3 Stories to Make the World Small
It sounds ridiculous, but it’s true: My biggest problem is overwhelming possibility. Chances are, you’re in the same boat. Every morning, endless paths present themselves to you.
First, there are the basics. Simple, supposedly easy choices, like “what do I eat?” or “which outfit should I wear?” Then, there are the heavy hitters. Which project should you tackle? Who do you ask on a date? Where do you want to live? Wow, that escalated quickly. As it always does.
Some of it is hardwired into our psychology. We know too much choice makes us unhappy. Analysis paralysis, regret before and after the decision, escalated expectations — we’re just not built to pick one path out of 1,000.
But if you’re working towards a life of maximum freedom like me, you’ll feel an even more acute sense of anxiety. You may not have full control over your work and time just yet, but still, what you choose to work on has far-reaching implications. Not just for your finances, for your happiness too.
For me, writing a book requires months, maybe years of work. Creating products takes time away from that. Even a long article pushes aside many other options for a week. These are short-term choices, but they add up.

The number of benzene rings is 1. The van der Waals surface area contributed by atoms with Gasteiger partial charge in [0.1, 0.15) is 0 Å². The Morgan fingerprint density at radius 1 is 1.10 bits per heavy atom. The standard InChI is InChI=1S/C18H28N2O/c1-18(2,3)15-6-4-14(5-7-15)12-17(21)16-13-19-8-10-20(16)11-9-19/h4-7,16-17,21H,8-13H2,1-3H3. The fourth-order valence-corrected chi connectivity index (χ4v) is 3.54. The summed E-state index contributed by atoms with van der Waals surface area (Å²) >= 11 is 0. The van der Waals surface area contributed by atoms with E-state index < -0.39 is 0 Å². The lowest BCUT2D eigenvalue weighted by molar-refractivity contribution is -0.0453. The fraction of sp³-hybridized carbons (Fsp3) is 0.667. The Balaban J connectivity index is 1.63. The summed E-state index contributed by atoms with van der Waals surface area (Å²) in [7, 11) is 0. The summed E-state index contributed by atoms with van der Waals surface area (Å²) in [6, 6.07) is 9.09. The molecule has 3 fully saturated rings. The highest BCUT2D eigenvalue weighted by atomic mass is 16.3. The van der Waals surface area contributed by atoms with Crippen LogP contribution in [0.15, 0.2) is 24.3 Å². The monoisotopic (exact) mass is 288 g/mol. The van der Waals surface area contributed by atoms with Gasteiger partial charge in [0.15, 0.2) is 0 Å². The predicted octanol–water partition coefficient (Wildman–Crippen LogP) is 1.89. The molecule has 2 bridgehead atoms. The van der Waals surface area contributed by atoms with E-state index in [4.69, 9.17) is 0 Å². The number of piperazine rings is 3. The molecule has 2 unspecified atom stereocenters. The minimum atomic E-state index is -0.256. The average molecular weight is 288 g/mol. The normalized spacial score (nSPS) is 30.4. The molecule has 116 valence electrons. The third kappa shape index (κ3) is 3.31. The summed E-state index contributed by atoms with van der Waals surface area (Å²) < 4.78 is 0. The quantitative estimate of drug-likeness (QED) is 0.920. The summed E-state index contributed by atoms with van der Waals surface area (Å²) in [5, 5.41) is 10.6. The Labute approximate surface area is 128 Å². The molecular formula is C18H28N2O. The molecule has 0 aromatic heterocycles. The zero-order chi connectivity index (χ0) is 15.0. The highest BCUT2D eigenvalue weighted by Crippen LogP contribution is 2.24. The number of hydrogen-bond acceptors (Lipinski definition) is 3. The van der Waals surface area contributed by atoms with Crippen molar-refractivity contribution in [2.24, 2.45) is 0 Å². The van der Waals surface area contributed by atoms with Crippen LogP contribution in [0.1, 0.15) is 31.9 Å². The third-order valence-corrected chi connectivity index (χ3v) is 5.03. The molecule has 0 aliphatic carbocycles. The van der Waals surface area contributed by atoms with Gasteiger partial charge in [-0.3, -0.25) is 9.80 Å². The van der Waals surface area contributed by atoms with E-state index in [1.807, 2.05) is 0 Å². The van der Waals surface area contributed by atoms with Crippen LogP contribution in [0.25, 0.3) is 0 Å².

What we work on today defines how we’ll spend our time tomorrow. Articles, books, products — soon, I’ll look back and see five years of my life, spread neatly across a small set of endeavors. What if I pick the wrong ones? What if they don’t fulfill me? What if I won’t see meaning and happiness when I turn back around?
Of course, there are no answers to these questions. No algorithm can maximize our happiness in advance. Unfortunately, my brain insists on finding one. I’ve spent thousands of hours obsessing over what goals to pursue, how to reach them, and who to spend time with. Not only have I failed to find conclusive answers — because the answers are always changing — I’ve also flip-flopped from one point of view to another countless times.
I think you have too. You want your choices — big and small — to make you happy and, ironically, you worry a great deal about how happy they’ll ultimately make you.
What I’ve learned about this dynamic and seem to forget on a regular basis is that happiness lies in smallness. Sure, there is a time to think about the big picture, but on most days, that time is not today.
Happiness is waking up in the morning with clear eyes, ready to find joy in the 24 hours ahead. It’s writing one article, helping one friend, going to one dinner, and fully being there for all of those experiences. Then, you repeat the next day. Your life will never be completely regret-free, but this way, when you turn around later, you’ll look back on a lot of happy days.
To better remember this smallness, I’ve collected a set of stories throughout the years. They remind me that I’m one person, living one day and one choice at a time. I hope they’ll do the same for you.
1. Superman’s Island
In elementary school, a young Clark Kent first discovers he’s hypersensitive. He can hear faint noises miles away and see right through walls, doors, even people.